Hello, Welcome to our blog! Today we are going to talk about HOW you can see the quality of your suits!!
Suits are a big investment, and with the right material and a little extra money, they can last as long as 20 years!!! If you follow these simple steps we are going to share with you today, you can add years, even DECADES onto your suit! For those of you who wear them often: You know how pricey they can get! As we tackle the different signs of a good quality suit, don’t forget the upkeep is just as important!
Check out the table of contents below to see what we cover today!
Table of Contents:
- The label
- The lining
- The stitching
- THE FIT
- The “Pinch Test”
- The lapels
- The cuff links
The first sign to look for regardless of where you buy your suit from is the fabric quality, and that will be shown on the label. The only words you want to see are “100% Wool.” If you see a bunch of different types of fabric, then it can’t be good quality. When there are many different fabric pieces, there is a higher chance of them falling apart. If it is all wool, then you know it is good quality.
Look at the lining-
A fused lining that’s held together with glue is about as bad as going for a $99 polyester suit. The cheapest quality suits will have a fused lining. The highest quality suits will have a full canvas or at least a half canvas.
While suits can be expensive, it may be best to get the pricier one. If you buy the more expensive one you can take proper care of it and it can last YEARS.
Check out the stitching-
The ability for mass-manufacturers to replicate what used to be hallmarks of a custom suit has never been greater. With that said, you still want to examine the quality of the craftsmanship and look to see how the suit comes together.
You do not want a suit with jagged, loose, crooked stitching. If the stiching is messy and loose it was probably made quickly and it will not last very long. If you are in a tight spot and can’t afford a high quality suit, just make sure to be careful. Cheaper suits will not last going to the dry cleaners.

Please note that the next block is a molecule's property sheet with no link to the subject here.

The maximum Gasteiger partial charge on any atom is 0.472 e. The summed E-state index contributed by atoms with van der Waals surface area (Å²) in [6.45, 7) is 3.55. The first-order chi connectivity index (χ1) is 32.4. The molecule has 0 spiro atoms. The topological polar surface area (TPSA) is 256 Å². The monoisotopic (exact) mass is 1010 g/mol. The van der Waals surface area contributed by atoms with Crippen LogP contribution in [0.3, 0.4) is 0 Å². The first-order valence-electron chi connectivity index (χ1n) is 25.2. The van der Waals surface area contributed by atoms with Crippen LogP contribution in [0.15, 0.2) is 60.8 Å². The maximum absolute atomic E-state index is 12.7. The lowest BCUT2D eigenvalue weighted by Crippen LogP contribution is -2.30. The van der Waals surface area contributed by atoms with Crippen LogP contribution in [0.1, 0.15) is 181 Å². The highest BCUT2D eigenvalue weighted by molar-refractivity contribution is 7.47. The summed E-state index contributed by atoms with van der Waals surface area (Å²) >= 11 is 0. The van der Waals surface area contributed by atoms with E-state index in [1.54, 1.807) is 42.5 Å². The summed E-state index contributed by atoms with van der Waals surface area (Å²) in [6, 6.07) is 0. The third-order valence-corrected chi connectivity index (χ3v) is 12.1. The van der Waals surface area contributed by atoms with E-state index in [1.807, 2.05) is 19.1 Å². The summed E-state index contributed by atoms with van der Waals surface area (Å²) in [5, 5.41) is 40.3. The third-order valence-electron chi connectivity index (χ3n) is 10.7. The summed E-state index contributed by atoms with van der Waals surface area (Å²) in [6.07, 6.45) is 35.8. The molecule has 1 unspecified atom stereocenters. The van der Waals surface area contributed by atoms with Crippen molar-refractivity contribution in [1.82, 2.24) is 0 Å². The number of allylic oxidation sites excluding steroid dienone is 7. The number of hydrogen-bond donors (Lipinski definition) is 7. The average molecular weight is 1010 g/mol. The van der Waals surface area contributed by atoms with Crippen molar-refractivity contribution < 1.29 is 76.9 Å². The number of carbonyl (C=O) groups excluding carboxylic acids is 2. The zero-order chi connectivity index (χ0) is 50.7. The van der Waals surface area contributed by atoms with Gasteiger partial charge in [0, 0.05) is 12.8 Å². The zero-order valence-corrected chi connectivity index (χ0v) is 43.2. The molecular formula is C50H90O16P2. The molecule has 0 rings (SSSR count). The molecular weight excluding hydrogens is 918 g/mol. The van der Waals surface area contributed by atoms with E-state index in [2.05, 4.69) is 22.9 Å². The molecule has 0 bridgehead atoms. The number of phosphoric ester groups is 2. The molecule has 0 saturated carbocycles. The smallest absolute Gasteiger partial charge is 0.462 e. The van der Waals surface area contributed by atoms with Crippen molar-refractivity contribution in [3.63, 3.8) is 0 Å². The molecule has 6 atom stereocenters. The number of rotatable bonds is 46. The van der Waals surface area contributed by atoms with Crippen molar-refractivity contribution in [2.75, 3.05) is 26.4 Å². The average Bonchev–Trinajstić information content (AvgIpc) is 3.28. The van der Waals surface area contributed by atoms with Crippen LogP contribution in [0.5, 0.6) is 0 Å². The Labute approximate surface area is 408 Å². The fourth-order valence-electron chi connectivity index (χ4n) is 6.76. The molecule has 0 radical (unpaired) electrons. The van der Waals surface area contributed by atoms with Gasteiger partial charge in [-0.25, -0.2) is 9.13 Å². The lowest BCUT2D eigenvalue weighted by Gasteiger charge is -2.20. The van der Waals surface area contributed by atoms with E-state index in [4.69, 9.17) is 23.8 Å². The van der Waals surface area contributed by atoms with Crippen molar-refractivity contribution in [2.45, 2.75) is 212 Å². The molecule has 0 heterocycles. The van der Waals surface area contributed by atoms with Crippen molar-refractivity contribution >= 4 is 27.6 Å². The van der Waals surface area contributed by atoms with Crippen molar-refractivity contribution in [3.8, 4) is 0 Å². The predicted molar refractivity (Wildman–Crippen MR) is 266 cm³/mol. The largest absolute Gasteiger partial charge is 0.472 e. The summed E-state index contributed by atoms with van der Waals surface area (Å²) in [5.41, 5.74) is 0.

PAY ATTENTION TO THE DETAILS:
From the way the pockets come together, to the drape, the buttonholes, and the boutonniere loop. Each of these small details often have the biggest impact when it comes to how you look. Machine-sewn pockets aren’t as sturdy and will wear quickly when utilized. Stiff lapels without a slight roll are a hallmark of a cheap suit. Plastic buttons can break, and even horn buttons that use plastic anchors can fall off in the middle of your board meeting.
The last thing you want is to leave the store with a great navy suit and have it look four shades of blue by next summer. Look at the design. How is it dyed? Is it even and are the colors vivid? Will they fade? Is the pattern perfectly done across the suit, or are they misaligned where the fabric was cut?
Bottom line: look closely and pay attention.
It’s all about the perfect fit. The fit of your suit is arguably the most important aspect of a good quality men’s suit. It’s also the aspect with the most impact on how your suit looks and feels on you. Ask yourself, if the suit doesn’t fit you perfectly, why buy it?
After all, it’s not a cheap purchase. Off-the-rack suits use a “standard sizing,” which is a sort of one-size-fits-all approach to suiting that uses only chest size and jacket length to determine your “ideal” fit.
What about other factors like:
- Sleeve length
- Sleeve and trouser circumferences
- Crotch length
In addition to the above, what about your posture, and the shape of your shoulders? The list goes on. Your body is a unique shape and size so even if you think off-the-rack sizing is ok for you, there will always be one area of fit that’s not quite right.
Getting the perfect suit fit is a game of inches… well 1/4 inches actually! A good quality men’s suit is one that’s made to your exact body measurements. Period.
The Construction of your suit should be “Half Canvassed” or “Fully Canvassed” and not “Fused.” One of the key differences between premium and low quality suit jackets is their construction. The chest of any jacket should be constructed of three (3) layers of material:
- The fabric on the outside of the coat
- The lining that makes up its inside
- A layer of canvassing in between that gives the coat its shape
HOW TO TELL A CANVASSED VS. FUSED JACKET – THE “PINCH TEST”
It’s easy to check whether the suit jacket you’re looking at is fused or canvassed. Simply pinch the chest fabric and lining between the fingers of each hand and pull them apart slightly. If it’s canvassed, you should be able to feel three distinct layers: the outside fabric, the canvas, and the lining. If it’s fused, you’ll only feel two layers. To distinguish between Full and Half Canvassing, perform the same pinch test down by the buttons.
Make sure to check the lapels before purchasing a new suit! The stitching should be even and equal all throughout. The stitches should also be nice and tight, if they aren’t then it may fall apart easily and fast.
The holes for the cuff links should be equally sized and not loose. You want to make sure the cuff link won’t fall out either.
Today we explained when you’re buying a new suit, you need to look at the lapel, lining, stitching, details, coloring, fit, construction and a nice little pinch test to see if it quality!
Above is a guide to spotting a quality suit but it also important to mention how to care for and maintain the quality of these suits. Only then can one suit last you as long as you need it to, and only then will a collection of well kept suits be one of your greatest assets in the workplace.
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